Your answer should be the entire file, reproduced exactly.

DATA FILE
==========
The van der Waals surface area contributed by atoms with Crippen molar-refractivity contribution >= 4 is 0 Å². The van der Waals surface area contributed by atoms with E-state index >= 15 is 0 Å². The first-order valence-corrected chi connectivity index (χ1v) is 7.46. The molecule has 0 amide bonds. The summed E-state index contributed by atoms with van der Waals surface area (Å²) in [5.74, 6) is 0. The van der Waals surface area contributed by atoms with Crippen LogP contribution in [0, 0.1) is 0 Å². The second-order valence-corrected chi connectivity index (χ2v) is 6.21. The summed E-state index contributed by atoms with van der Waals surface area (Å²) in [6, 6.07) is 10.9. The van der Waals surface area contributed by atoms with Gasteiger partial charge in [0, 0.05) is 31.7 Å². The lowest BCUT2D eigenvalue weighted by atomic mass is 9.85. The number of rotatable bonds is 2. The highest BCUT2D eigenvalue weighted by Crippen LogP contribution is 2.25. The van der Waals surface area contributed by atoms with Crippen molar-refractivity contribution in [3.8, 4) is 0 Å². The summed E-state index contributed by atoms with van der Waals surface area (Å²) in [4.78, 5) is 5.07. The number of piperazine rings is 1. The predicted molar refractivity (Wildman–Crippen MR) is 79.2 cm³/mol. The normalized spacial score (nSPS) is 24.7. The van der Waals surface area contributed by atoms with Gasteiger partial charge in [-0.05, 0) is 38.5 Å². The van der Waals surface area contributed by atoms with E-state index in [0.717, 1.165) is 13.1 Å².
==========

The van der Waals surface area contributed by atoms with Crippen molar-refractivity contribution >= 4 is 0 Å². The van der Waals surface area contributed by atoms with E-state index >= 15 is 0 Å². The first-order valence-corrected chi connectivity index (χ1v) is 7.46. The molecule has 0 amide bonds. The summed E-state index contributed by atoms with van der Waals surface area (Å²) in [5.74, 6) is 0. The van der Waals surface area contributed by atoms with Crippen LogP contribution in [0, 0.1) is 0 Å². The second-order valence-corrected chi connectivity index (χ2v) is 6.21. The summed E-state index contributed by atoms with van der Waals surface area (Å²) in [6, 6.07) is 10.9. The van der Waals surface area contributed by atoms with Gasteiger partial charge in [0, 0.05) is 31.7 Å². The lowest BCUT2D eigenvalue weighted by atomic mass is 9.85. The number of rotatable bonds is 2. The highest BCUT2D eigenvalue weighted by Crippen LogP contribution is 2.25. The van der Waals surface area contributed by atoms with Crippen molar-refractivity contribution in [3.8, 4) is 0 Å². The summed E-state index contributed by atoms with van der Waals surface area (Å²) in [4.78, 5) is 5.07. The number of piperazine rings is 1. The predicted molar refractivity (Wildman–Crippen MR) is 79.2 cm³/mol. The normalized spacial score (nSPS) is 24.7. The van der Waals surface area contributed by atoms with Gasteiger partial charge in [-0.05, 0) is 38.5 Å². The van der Waals surface area contributed by atoms with E-state index in [0.717, 1.165) is 13.1 Å².